Fifteen Australia players offered deals in UAE T20 League (ILT20)

Fifteen Australia players offered deals in UAE T20 League (ILT20)

ILT20 is slated to start next year in the UAE.

Australia cricket team
Australia cricket team. (Photo by Alex Davidson/Getty Images)

As many as 15 Australian players have been offered deals to choose International League T20 (ILT20) over Australia’s Big Bash League (BBL) for a year. ILT20 is slated to start near next year in the UAE and is said to be the second most lucrative tournament after the Indian Premier League (IPL).

The highest paid cricketer in ILT20 is set to get USD 450,000, and when compared to BBL, the highest amount paid to a player there is USD 238,000 per season. In IPL, the highest-paid player gets more than USD 2 million per season.

With so much money being offered to local players, Cricket Australia and Australian Cricketers Association are now feeling the pressure and trying to convince them to play in the BBL instead of participating in ILT20. Apart from David Warner, Australian batter Chris Lynn, who was recently released by his previous franchise Brisbane Heat has also been offered a deal in the ILT20.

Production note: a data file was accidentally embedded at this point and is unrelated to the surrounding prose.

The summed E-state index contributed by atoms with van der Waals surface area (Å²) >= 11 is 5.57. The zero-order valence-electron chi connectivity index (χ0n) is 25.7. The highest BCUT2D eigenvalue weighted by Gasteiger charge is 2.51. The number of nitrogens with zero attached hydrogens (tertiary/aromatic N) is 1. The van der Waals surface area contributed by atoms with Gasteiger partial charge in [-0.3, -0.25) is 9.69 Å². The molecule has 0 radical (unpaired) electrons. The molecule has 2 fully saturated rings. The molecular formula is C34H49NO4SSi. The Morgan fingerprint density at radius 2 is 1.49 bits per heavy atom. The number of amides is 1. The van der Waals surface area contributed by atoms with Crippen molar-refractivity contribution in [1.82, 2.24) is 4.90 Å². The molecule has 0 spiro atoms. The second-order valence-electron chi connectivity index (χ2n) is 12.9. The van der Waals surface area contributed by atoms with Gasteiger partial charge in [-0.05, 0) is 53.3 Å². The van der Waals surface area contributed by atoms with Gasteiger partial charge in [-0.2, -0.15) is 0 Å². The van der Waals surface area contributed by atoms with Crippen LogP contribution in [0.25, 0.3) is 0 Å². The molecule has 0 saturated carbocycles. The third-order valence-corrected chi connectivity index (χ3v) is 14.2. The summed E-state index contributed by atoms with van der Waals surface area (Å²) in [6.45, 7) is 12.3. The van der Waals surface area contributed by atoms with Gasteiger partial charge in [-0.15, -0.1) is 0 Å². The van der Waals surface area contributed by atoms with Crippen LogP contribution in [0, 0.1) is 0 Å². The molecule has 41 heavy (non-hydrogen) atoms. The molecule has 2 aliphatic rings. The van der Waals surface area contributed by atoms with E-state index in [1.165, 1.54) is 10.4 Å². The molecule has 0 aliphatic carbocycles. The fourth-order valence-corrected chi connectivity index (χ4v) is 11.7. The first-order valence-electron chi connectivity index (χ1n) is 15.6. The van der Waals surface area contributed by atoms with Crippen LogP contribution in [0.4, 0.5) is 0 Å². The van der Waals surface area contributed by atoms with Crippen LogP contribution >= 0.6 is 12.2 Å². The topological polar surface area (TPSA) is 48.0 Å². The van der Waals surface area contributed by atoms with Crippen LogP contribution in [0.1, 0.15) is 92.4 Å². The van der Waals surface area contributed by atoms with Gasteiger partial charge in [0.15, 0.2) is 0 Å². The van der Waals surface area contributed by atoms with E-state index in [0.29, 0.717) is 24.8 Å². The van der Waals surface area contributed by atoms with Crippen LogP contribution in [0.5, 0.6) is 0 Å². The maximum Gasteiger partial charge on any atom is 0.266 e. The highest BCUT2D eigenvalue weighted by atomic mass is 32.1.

Meanwhile, the Australian Cricketers’ Association chief executive Todd Greenberg has said that the Australian cricketers are not thinking about short-term plans and have a genuine sense of care about the game.

We’re not in the business of being sycophants: Greenberg

“I’ve been really heartened by the maturity of the players in response because after a discussion and communication and a bit more context, they’re not just thinking about the short-term. They do have this genuine sense of care about the game – if they didn’t, they would be mercenaries and take what’s in front of them. But they’re not; they’re actually taking a mature, considered approach to this and trying to be part of the solution.” Greenberg told The Sydney Morning Herald.

“Sometimes, when you work closely with players, you’ve got to tell them what they need to hear, not what they want to hear. We’re not in the business of being sycophants – occasionally you need to square them up, talk to them as adults, and give them proper information and let them make some informed decisions with a long-term focus,” he added.